7. Look slightly up and forward. If you look down, your head will go forward. Here's the problem: your lumbar (lower back) area mimics your cervical (neck) area with positioning. If your neck is flexed forward (as when looking down), your lumbar area will try to flex to match it (when it should be extended and held tightly in an arched position).
8. To help get the proper position at the bottom of the squat, try to squeeze your elbows together behind your back, arch your lower back and look up slightly. This will force your back into the proper position as well as giving your rear delts and back a good workout.
9. Some people squat with their heels raised. Try the opposite, squatting with your toes raised. You will need to thoroughly stretch your calves out to do this one but it will force you to push only with your heels, maximizing hamstring and glute involvement as well as focusing on the lower quads. Perform this technique with high rep and using a full range of motion to increase blood flow to the lower quads. Be sure not to raise the toes up excessively (a thin plate such as 5 or 10 will do it).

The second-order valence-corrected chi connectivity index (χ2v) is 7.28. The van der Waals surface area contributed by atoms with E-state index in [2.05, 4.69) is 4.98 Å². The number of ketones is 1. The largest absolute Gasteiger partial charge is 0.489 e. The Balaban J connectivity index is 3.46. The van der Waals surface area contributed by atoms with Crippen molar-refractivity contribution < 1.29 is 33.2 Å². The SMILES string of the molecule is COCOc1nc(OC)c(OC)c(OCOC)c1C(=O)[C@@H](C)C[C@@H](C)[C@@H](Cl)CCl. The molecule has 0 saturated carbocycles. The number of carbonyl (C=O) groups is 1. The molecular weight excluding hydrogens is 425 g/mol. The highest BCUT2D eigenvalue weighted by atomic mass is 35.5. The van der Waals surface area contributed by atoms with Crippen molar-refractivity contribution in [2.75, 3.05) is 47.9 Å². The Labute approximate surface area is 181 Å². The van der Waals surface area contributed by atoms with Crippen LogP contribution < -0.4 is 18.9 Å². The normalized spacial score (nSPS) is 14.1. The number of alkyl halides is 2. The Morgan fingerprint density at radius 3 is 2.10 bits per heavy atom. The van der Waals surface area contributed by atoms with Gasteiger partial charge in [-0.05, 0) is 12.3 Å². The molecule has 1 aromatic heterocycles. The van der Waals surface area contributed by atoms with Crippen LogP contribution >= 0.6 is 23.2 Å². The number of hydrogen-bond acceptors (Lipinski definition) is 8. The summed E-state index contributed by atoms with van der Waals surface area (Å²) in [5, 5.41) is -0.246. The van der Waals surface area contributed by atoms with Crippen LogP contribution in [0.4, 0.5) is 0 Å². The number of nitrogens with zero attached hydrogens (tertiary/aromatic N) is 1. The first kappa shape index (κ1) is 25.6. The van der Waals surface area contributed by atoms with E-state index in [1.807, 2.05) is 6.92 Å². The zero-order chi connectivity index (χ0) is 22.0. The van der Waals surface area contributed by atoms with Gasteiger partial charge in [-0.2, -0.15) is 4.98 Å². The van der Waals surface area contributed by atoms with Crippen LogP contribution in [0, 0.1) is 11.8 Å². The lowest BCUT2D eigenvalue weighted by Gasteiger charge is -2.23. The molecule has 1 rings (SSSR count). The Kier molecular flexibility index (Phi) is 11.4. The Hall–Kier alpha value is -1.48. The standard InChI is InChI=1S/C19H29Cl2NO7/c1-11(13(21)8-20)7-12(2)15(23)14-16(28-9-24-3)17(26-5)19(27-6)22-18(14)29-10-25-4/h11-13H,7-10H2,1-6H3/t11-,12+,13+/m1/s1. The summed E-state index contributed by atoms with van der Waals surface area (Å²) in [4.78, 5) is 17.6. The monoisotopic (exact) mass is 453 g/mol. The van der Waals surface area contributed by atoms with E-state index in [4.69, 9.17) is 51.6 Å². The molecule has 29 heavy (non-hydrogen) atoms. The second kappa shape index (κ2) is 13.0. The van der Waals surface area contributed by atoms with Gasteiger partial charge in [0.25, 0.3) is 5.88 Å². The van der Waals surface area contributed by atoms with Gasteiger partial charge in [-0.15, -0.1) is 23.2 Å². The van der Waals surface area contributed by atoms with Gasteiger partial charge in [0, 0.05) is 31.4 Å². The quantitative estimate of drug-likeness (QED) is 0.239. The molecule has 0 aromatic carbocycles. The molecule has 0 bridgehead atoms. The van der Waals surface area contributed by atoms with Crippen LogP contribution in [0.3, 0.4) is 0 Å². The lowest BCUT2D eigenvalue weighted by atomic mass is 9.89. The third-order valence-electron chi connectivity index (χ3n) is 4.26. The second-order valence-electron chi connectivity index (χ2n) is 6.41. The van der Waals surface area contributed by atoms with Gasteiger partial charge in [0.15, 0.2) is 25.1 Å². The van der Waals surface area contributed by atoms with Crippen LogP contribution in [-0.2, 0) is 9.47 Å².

10. To increase quad involvement, pull your toes up to touch the top of the insides of your shoes. This will tend to throw the point of push back to the heels.